Some older communists still revere Stalin and use his image at their protests. Source: AFP / East News
history teacher Stephan Bochkarev often recalls a lesson he taught his students
several years ago. It was a lesson about Joseph Stalin that he happened to be
teaching on the day the director of his school decided to observe his class.
“I went strictly by the book, talking
about the repression, when the director interrupted me and stopped the lesson,”
he recalled. “She really did not like the fact that Stalin was presented in a
negative light.” Bochkarev, who now works for a private school in Moscow, said his lesson
caused a scandal at the school and he subsequently resigned.
Sixty years after Stalin’s death, he is still cursed, worshipped, and monetized
Communist Party members march under his image and tourists get their photos
taken with Stalin look-alikes on the pedestrian streets. Yet what happened to
Bochkarev is becoming less common—and less acceptable.
The percentage of Russians with a positive attitude toward the Soviet leader is
30 percent today, according to a Levada
Asked whether they would like to live under Stalin now, only 3 percent said
The perception outside Russia
is that society is split into Stalinists and anti-Stalinists. But this is
outdated, according to sociologists. A majority of Russians, 60 percent in
fact, have two seemingly incompatible images of Stalin in their minds: the
cruel tyrant who murdered millions of people and the wise statesman who led the
Soviet Union to prosperity.
In the West, Stalin is best remembered for his forced collectivization of farming,
which led to famine and millions of deaths, and the Great Terror, during which
thousands were executed and millions more sent to the Gulag for long terms of
slave labor. In Russia,
his memory is more complex. For some, he is inextricable from the victory over
In Russian society, there is no rational understanding of Stalin’s role, said
Boris Dubin, head of sociopolitical research at Moscow’s
Levada Center. Any focus on the achievements of
the U.S.S.R. under Stalin is interpreted as an attempt to justify his crimes,
while putting the emphasis on the terror of his crimes upsets Russians who want
to be proud of their past.
This duality can be seen in today’s classrooms, where opinions are changing
slowly, even if history textbooks published in the last few years tend to
ignore Stalin’s crimes.
“From my nearly 15 years of teaching, I have the impression that Stalin is the central figure in Russian history of the 20th century in the eyes of the vast majority of students,” Bochkarev said. “And, often, this image basks in an aura of heroic grandeur.”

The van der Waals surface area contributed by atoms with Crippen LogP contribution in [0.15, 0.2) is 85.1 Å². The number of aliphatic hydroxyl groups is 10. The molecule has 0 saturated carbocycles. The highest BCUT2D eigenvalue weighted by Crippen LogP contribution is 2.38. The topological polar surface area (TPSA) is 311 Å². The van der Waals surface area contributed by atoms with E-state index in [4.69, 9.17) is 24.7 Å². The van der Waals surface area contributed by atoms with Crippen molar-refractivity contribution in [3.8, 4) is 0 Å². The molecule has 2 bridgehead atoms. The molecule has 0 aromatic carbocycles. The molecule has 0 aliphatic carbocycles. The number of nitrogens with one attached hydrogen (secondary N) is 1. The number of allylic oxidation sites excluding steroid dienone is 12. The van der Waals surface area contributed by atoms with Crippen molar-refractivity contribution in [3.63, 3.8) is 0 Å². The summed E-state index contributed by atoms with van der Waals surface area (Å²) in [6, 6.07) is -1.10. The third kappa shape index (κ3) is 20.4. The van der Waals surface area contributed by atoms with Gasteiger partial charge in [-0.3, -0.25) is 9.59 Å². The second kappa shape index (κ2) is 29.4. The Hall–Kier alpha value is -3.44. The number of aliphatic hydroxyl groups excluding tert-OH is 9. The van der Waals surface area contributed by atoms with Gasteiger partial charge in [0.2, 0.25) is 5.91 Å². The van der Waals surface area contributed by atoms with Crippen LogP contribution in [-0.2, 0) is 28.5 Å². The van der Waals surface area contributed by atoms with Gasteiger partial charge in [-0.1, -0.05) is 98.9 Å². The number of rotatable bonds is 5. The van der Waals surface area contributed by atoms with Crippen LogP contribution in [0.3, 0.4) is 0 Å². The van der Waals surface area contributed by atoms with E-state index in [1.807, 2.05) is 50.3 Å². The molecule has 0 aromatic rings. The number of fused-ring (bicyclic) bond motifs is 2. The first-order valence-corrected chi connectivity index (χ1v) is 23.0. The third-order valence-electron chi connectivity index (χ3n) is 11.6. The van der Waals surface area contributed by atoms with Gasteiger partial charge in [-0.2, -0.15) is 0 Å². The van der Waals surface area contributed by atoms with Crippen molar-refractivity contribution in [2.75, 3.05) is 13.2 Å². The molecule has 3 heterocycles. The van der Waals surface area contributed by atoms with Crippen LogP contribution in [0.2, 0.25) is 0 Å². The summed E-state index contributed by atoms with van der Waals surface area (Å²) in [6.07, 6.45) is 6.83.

At the request of RBTH, Bochkarev asked his students to write essays about
Stalin to express their thoughts. He requested that RBTH use first names only.
“I think that Stalin’s terror will be imprinted on people’s minds for a long
time,” said student Eugene. “And even now you can hear its echo in the position
‘I do not care about what does not concern me directly.’ Stalin is often spoken
about in a half-bad, half-good light.”
When discussing Stalin’s popularity, sociologists refer to the “Stalin myth,” which reflects more of a generic heroic symbol of the Soviet people rather than a specific historical figure, Dubin said.
This myth was cultivated in the 1960s and 1970s, when Russian were even more divided,
according to Boris Drozdov, 78. Drozdov’s father was sent to a prison camp and
his grandfather was executed. “Those who were unaffected by the repression
thought of Stalin as a genius,” he said. “But those run down by the repression
machine believed that he personified evil.”
The pain of memory was so intense that amnesia has been a favorite response,
according to sociologists. “This happened by way of erasing the memory of the
repressive nature of the totalitarian regime, mass murder, gulags, deportation
of entire nationalities,” said Dubin.
“In Russia, the memory of the terror has been driven to a far corner, not least
because there are no monuments, no memorial plaques, no museums – there is
nothing,” added Arseny Roginsky, who heads the Memorial Historical Society,
which aims at rehabilitating the victims of political terror.
Memorial notes that people are much more interested in their relatives, who
died as victims of political repression, than they were in the 1990s. In recent
years, the number of people visiting Memorial in search of relatives who
disappeared during Stalin’s purges has been growing. About 1,000 people come to
Memorial each year, he said, a dramatic increase from the 1990s.
The most recent official effort to deal with the issue of Stalin’s crimes took
place in 2011 under President Dmitry Medvedev. “This is essentially an attempt
to perpetuate the memory of the victims of political repression rather than a
de-Stalinization crusade,” said Mikhail Fedotov, head of the Presidential Human
Rights Council, which initiated the campaign.
The Human Rights Council supports the establishment of memorials to the victims of repression in Moscow and St. Petersburg. The council also proposed creating a National Institute of Memory.
Fedotov noted that if Medvedev is appointed prime minister to Putin’s
president, the program will continue, though now government officials have
slowed the process until the new presidential administration is in place.
Roginsky said he was skeptical about the program, since many archives are still
kept secret and not open to the public.
As for history teacher Mark Bochkarev, he feels free to discuss Stalin in a private school, “where children have a fairly high level of knowledge,” he said. “However,” he mused, “even they sometimes employ the image of ‘Stalin-creator’ rather than “Stalin-destroyer.”
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